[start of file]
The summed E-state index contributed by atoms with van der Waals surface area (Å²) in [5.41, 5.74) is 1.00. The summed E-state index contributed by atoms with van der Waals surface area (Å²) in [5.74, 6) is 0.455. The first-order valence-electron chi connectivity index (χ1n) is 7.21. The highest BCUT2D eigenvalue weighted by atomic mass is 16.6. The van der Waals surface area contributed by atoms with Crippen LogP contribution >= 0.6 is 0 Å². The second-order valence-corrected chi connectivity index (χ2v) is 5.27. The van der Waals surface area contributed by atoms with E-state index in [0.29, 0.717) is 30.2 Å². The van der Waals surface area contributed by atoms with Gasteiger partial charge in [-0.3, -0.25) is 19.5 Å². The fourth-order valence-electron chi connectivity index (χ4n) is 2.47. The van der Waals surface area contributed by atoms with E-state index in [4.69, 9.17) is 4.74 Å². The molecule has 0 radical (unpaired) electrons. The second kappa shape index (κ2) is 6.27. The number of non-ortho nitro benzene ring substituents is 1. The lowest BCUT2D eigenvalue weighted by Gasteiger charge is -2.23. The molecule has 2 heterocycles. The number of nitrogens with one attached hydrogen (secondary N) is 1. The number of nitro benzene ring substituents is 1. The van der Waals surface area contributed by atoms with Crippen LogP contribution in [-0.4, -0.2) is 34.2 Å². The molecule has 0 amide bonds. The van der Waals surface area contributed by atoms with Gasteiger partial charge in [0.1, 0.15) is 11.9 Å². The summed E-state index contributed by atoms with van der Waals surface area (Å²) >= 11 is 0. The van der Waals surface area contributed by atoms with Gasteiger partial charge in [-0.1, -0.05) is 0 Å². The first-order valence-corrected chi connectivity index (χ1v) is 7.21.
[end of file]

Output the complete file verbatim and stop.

The summed E-state index contributed by atoms with van der Waals surface area (Å²) in [5.41, 5.74) is 1.00. The summed E-state index contributed by atoms with van der Waals surface area (Å²) in [5.74, 6) is 0.455. The first-order valence-electron chi connectivity index (χ1n) is 7.21. The highest BCUT2D eigenvalue weighted by atomic mass is 16.6. The van der Waals surface area contributed by atoms with Crippen LogP contribution >= 0.6 is 0 Å². The second-order valence-corrected chi connectivity index (χ2v) is 5.27. The van der Waals surface area contributed by atoms with E-state index in [0.29, 0.717) is 30.2 Å². The van der Waals surface area contributed by atoms with Gasteiger partial charge in [-0.3, -0.25) is 19.5 Å². The fourth-order valence-electron chi connectivity index (χ4n) is 2.47. The van der Waals surface area contributed by atoms with E-state index in [4.69, 9.17) is 4.74 Å². The molecule has 0 radical (unpaired) electrons. The second kappa shape index (κ2) is 6.27. The number of non-ortho nitro benzene ring substituents is 1. The lowest BCUT2D eigenvalue weighted by Gasteiger charge is -2.23. The molecule has 2 heterocycles. The number of nitrogens with one attached hydrogen (secondary N) is 1. The number of nitro benzene ring substituents is 1. The van der Waals surface area contributed by atoms with Crippen LogP contribution in [-0.4, -0.2) is 34.2 Å². The molecule has 0 amide bonds. The van der Waals surface area contributed by atoms with Gasteiger partial charge in [0.1, 0.15) is 11.9 Å². The summed E-state index contributed by atoms with van der Waals surface area (Å²) >= 11 is 0. The van der Waals surface area contributed by atoms with Gasteiger partial charge in [-0.1, -0.05) is 0 Å². The first-order valence-corrected chi connectivity index (χ1v) is 7.21.